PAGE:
What happens when you take something that is inherently one and divide it into two or more parts, like slicing a carrot maybe? Does it lose its oneness or is it still innately one? It’s still the same carrot – but is it one or does it become two? There are slices of course, or ‘juliennes’ if that is your way of doing things. It’s a ridiculous suggestion, but do the bits of carrot compare themselves with each other and compete to be the best? Is there supremacy in the carrot world? Pretty soon they will be food anyway and so it doesn’t matter too much.
What happens when you take a race of beings that are inherently one and divide them? Do they lose their oneness and become two, or is the oneness still their true essence? If humanity is innately one race of beings – as the term ‘the human race’ suggests – what happens when the metaphorical kitchen knife comes along and divides it into races, nationalities, religions, cultures, et al? A separation is created: we become not one but two… or even many. There is duality where there was once singularity or oneness.
There are over 7.5 billion individuals in the world today. Often we celebrate individuality and the diversity of our race. Are we one as a race or are we divided? It seems pretty clear that we are divided. We have wars, murders, abuse, violence, inequality, extreme wealth and absolute poverty. We have racial hatred, high divorce rates, abandoned children, women murdered just for being women, high levels of loneliness and cyber-bullying on a large scale. This is not the ‘report card’ of a unified race of beings.
The word individuality is worth looking at more closely. I’m no linguist but it seems to me that the word individuality is comprised of three parts:
An obvious interpretation of these three elements might be that as individuals, we are in a state of (in); division or dividedness (divi); that leads to or creates duality (duality): this is not based on any academic or etymological study, just a sense or feeling. If this is anywhere near the mark it suggests that to become an individual we have been divided from something whole and any whole thing divided becomes dual – a duality, or something with more than one part. But divided from what? Could it be from our innate state of togetherness or oneness? Have we, in living as individuals, created a separation from a true state of brotherhood?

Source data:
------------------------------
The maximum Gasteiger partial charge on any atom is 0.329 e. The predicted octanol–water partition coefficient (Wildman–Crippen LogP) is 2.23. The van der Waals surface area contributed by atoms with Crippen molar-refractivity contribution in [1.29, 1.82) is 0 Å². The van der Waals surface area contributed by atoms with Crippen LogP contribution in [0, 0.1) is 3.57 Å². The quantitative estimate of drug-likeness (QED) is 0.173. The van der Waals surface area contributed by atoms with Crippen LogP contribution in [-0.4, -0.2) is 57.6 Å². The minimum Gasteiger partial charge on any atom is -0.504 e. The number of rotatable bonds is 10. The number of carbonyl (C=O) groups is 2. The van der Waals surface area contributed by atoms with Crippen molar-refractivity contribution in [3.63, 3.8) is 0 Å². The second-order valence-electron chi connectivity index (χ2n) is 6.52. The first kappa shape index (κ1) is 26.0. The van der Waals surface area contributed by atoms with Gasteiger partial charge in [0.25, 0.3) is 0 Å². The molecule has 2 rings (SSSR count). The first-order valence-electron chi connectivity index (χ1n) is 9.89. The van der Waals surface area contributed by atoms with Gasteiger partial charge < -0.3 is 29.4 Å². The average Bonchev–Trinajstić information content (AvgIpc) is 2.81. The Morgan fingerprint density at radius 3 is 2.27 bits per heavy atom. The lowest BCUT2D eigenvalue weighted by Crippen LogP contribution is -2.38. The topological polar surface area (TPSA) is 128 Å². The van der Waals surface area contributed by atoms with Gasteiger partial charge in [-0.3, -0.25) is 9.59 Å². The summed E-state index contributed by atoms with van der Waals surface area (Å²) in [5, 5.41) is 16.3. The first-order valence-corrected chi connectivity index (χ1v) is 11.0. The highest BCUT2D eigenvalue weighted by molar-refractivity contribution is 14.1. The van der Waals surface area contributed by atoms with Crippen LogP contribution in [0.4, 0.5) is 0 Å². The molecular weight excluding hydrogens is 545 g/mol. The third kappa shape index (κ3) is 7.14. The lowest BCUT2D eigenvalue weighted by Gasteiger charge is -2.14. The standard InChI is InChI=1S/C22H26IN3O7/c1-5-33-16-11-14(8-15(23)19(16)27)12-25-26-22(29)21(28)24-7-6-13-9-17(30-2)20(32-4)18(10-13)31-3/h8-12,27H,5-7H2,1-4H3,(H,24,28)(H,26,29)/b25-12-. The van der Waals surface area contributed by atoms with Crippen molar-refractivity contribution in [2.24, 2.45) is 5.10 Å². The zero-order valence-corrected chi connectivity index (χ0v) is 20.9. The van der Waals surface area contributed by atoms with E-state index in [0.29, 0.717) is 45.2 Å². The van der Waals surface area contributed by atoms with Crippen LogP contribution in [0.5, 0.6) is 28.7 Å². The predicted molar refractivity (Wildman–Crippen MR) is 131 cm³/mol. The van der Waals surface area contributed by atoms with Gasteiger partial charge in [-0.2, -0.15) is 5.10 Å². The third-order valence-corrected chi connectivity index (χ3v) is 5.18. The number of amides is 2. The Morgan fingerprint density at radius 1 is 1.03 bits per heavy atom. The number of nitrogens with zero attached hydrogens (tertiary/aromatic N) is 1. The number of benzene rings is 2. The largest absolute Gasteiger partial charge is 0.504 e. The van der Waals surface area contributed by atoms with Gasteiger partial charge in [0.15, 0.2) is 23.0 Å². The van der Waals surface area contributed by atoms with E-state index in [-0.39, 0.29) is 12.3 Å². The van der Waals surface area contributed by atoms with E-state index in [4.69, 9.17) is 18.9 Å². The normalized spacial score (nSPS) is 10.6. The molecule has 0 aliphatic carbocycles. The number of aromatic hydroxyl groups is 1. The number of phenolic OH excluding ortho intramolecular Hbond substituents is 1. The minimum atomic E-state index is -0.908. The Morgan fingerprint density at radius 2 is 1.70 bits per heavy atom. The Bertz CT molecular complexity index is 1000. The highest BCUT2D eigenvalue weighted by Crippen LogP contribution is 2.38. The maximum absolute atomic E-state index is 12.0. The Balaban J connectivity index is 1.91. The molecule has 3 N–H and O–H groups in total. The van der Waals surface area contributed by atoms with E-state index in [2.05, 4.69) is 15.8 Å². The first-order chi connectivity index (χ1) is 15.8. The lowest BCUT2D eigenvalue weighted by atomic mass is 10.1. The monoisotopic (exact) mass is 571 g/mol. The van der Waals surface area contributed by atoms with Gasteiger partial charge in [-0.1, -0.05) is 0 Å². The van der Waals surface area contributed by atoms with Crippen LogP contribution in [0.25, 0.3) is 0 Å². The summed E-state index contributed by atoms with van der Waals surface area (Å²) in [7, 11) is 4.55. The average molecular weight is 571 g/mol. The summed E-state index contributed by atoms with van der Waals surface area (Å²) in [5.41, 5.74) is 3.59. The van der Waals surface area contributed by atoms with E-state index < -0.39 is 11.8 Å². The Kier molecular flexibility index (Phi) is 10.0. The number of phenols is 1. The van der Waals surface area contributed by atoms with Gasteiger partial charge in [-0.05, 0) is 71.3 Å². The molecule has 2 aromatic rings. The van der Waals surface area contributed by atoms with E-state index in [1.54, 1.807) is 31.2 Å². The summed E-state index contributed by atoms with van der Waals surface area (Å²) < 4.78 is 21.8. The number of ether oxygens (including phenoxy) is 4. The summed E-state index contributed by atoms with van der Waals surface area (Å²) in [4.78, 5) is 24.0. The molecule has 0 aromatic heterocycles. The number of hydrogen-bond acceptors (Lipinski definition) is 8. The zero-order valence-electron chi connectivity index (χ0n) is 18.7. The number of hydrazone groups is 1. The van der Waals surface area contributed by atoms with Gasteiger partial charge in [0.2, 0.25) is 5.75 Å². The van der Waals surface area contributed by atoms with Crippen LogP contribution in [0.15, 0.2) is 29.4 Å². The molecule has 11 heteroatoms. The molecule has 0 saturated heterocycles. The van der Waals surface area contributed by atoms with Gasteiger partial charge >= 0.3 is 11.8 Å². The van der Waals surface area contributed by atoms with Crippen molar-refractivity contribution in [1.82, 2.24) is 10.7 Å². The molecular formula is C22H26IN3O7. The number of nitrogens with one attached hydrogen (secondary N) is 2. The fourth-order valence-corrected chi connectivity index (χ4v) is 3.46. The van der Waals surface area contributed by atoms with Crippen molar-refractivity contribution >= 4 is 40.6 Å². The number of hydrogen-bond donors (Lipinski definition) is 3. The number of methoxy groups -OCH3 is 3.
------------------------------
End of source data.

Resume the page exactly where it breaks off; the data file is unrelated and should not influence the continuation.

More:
We might argue of course that this is just the way it is, that we are born this way, in individual bodies, distinct and separate from each other. It certainly appears to be the case. But something does not feel right. Do wars, murders, rapes, abuses, corruption, extreme wealth and poverty, bullying, acrimonious divorces and so on feel like they are part of our true nature?
I know there are those who believe we are inherently evil and perhaps this explains things for them. To me, something doesn’t add up. If we are inherently evil, wouldn’t we enjoy all the suffering, violence, aggression, disharmony etc.? But we don’t. Most of us don’t, anyway. Might this be because somewhere within we know better? Somewhere within we feel the incongruence and are at odds with this way of living. Somewhere within that seed of brotherhood is still firmly planted in our being waiting for us to reawaken it. Isn’t that why it hurts when there is disharmony? Isn’t that why we feel that it doesn’t make sense?
Is it possible that even when divided on the surface, the true essence of our being remains untainted within? Do we, within us all, retain this sense that we are one body of humanity and that it is our purpose to reunite together in oneness? Perhaps this explains why there is so much tension in humanity – because we find ourselves pulled in two different directions. We are like a rubber band stretched to capacity, with one end held by the belief that we are distinct individuals and the other the innate knowing that we are part of a magnificent Oneness.
Is individuality then something to celebrate, or is it in truth the cause of all our woes, the very thing that divides us and leads us to commit all our offences and abuses against each other? Do we trust and accept the identifications we have created that divide and separate us? Or do we honour the deep sense of unity we know innately within?
By Richard Mills, UK